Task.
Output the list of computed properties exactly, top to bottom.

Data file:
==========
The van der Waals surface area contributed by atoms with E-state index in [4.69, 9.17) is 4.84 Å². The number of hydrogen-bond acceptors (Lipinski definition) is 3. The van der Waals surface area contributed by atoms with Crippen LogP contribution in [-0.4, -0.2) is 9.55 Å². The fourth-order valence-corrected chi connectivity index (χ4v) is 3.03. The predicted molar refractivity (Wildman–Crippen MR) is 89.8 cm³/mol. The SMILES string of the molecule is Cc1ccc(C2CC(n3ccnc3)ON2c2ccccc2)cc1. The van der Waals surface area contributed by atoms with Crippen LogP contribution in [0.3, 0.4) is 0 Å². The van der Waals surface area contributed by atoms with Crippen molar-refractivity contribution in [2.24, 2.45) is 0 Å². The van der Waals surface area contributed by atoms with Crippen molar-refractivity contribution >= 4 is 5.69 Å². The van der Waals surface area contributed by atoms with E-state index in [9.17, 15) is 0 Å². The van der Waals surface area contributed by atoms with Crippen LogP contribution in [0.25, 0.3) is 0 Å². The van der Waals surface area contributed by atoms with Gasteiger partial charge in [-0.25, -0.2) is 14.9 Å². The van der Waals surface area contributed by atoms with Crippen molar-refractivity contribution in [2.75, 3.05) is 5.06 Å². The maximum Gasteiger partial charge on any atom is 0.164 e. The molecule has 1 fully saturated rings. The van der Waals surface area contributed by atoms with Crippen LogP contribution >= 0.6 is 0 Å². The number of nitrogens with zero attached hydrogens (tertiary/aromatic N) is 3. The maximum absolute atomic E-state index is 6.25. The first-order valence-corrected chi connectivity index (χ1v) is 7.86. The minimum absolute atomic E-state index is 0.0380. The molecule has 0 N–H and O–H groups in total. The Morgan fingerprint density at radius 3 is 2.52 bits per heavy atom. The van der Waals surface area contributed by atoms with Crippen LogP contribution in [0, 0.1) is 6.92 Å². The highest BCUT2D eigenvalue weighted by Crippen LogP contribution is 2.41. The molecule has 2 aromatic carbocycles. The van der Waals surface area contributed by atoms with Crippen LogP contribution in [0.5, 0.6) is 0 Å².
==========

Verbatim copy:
The van der Waals surface area contributed by atoms with E-state index in [4.69, 9.17) is 4.84 Å². The number of hydrogen-bond acceptors (Lipinski definition) is 3. The van der Waals surface area contributed by atoms with Crippen LogP contribution in [-0.4, -0.2) is 9.55 Å². The fourth-order valence-corrected chi connectivity index (χ4v) is 3.03. The predicted molar refractivity (Wildman–Crippen MR) is 89.8 cm³/mol. The SMILES string of the molecule is Cc1ccc(C2CC(n3ccnc3)ON2c2ccccc2)cc1. The van der Waals surface area contributed by atoms with Crippen LogP contribution in [0.3, 0.4) is 0 Å². The van der Waals surface area contributed by atoms with Crippen molar-refractivity contribution in [2.24, 2.45) is 0 Å². The van der Waals surface area contributed by atoms with Crippen molar-refractivity contribution >= 4 is 5.69 Å². The van der Waals surface area contributed by atoms with E-state index in [9.17, 15) is 0 Å². The van der Waals surface area contributed by atoms with Crippen LogP contribution in [0.25, 0.3) is 0 Å². The van der Waals surface area contributed by atoms with Gasteiger partial charge in [-0.25, -0.2) is 14.9 Å². The van der Waals surface area contributed by atoms with Crippen molar-refractivity contribution in [2.75, 3.05) is 5.06 Å². The maximum Gasteiger partial charge on any atom is 0.164 e. The molecule has 1 fully saturated rings. The van der Waals surface area contributed by atoms with Crippen LogP contribution >= 0.6 is 0 Å². The number of nitrogens with zero attached hydrogens (tertiary/aromatic N) is 3. The maximum absolute atomic E-state index is 6.25. The first-order valence-corrected chi connectivity index (χ1v) is 7.86. The minimum absolute atomic E-state index is 0.0380. The molecule has 0 N–H and O–H groups in total. The Morgan fingerprint density at radius 3 is 2.52 bits per heavy atom. The van der Waals surface area contributed by atoms with Crippen LogP contribution in [0, 0.1) is 6.92 Å². The highest BCUT2D eigenvalue weighted by Crippen LogP contribution is 2.41. The molecule has 2 aromatic carbocycles. The van der Waals surface area contributed by atoms with Crippen LogP contribution in [0.5, 0.6) is 0 Å².